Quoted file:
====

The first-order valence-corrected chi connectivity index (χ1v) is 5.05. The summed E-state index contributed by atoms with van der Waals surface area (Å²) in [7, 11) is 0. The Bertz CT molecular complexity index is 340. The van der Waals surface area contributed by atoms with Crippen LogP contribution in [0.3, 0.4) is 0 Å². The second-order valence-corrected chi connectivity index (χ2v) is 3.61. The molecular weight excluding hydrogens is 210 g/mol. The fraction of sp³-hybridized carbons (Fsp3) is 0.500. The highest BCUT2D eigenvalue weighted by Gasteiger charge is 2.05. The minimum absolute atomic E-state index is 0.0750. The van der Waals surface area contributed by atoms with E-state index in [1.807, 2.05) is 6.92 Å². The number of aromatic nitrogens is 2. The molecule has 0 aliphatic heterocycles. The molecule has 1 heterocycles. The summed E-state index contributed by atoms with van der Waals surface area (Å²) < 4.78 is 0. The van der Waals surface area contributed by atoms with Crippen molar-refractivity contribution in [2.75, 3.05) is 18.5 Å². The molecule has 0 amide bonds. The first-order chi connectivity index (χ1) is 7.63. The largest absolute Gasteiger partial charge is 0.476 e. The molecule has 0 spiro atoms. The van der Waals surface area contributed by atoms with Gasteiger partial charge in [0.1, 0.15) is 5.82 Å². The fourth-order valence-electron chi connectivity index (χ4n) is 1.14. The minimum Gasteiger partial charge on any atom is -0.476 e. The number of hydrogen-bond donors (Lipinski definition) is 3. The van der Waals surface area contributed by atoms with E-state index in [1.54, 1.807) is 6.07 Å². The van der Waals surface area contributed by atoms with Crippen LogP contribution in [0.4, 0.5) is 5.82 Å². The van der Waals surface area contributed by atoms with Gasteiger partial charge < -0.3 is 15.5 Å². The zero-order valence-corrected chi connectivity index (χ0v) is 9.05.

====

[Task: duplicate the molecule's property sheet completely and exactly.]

The first-order valence-corrected chi connectivity index (χ1v) is 5.05. The summed E-state index contributed by atoms with van der Waals surface area (Å²) in [7, 11) is 0. The Bertz CT molecular complexity index is 340. The van der Waals surface area contributed by atoms with Crippen LogP contribution in [0.3, 0.4) is 0 Å². The second-order valence-corrected chi connectivity index (χ2v) is 3.61. The molecular weight excluding hydrogens is 210 g/mol. The fraction of sp³-hybridized carbons (Fsp3) is 0.500. The highest BCUT2D eigenvalue weighted by Gasteiger charge is 2.05. The minimum absolute atomic E-state index is 0.0750. The van der Waals surface area contributed by atoms with E-state index in [1.807, 2.05) is 6.92 Å². The number of aromatic nitrogens is 2. The molecule has 0 aliphatic heterocycles. The molecule has 1 heterocycles. The summed E-state index contributed by atoms with van der Waals surface area (Å²) < 4.78 is 0. The van der Waals surface area contributed by atoms with Crippen molar-refractivity contribution in [2.75, 3.05) is 18.5 Å². The molecule has 0 amide bonds. The first-order chi connectivity index (χ1) is 7.63. The largest absolute Gasteiger partial charge is 0.476 e. The molecule has 0 spiro atoms. The van der Waals surface area contributed by atoms with Gasteiger partial charge in [0.1, 0.15) is 5.82 Å². The fourth-order valence-electron chi connectivity index (χ4n) is 1.14. The minimum Gasteiger partial charge on any atom is -0.476 e. The number of hydrogen-bond donors (Lipinski definition) is 3. The van der Waals surface area contributed by atoms with E-state index in [1.54, 1.807) is 6.07 Å². The van der Waals surface area contributed by atoms with Crippen LogP contribution in [0.4, 0.5) is 5.82 Å². The van der Waals surface area contributed by atoms with Gasteiger partial charge < -0.3 is 15.5 Å². The zero-order valence-corrected chi connectivity index (χ0v) is 9.05.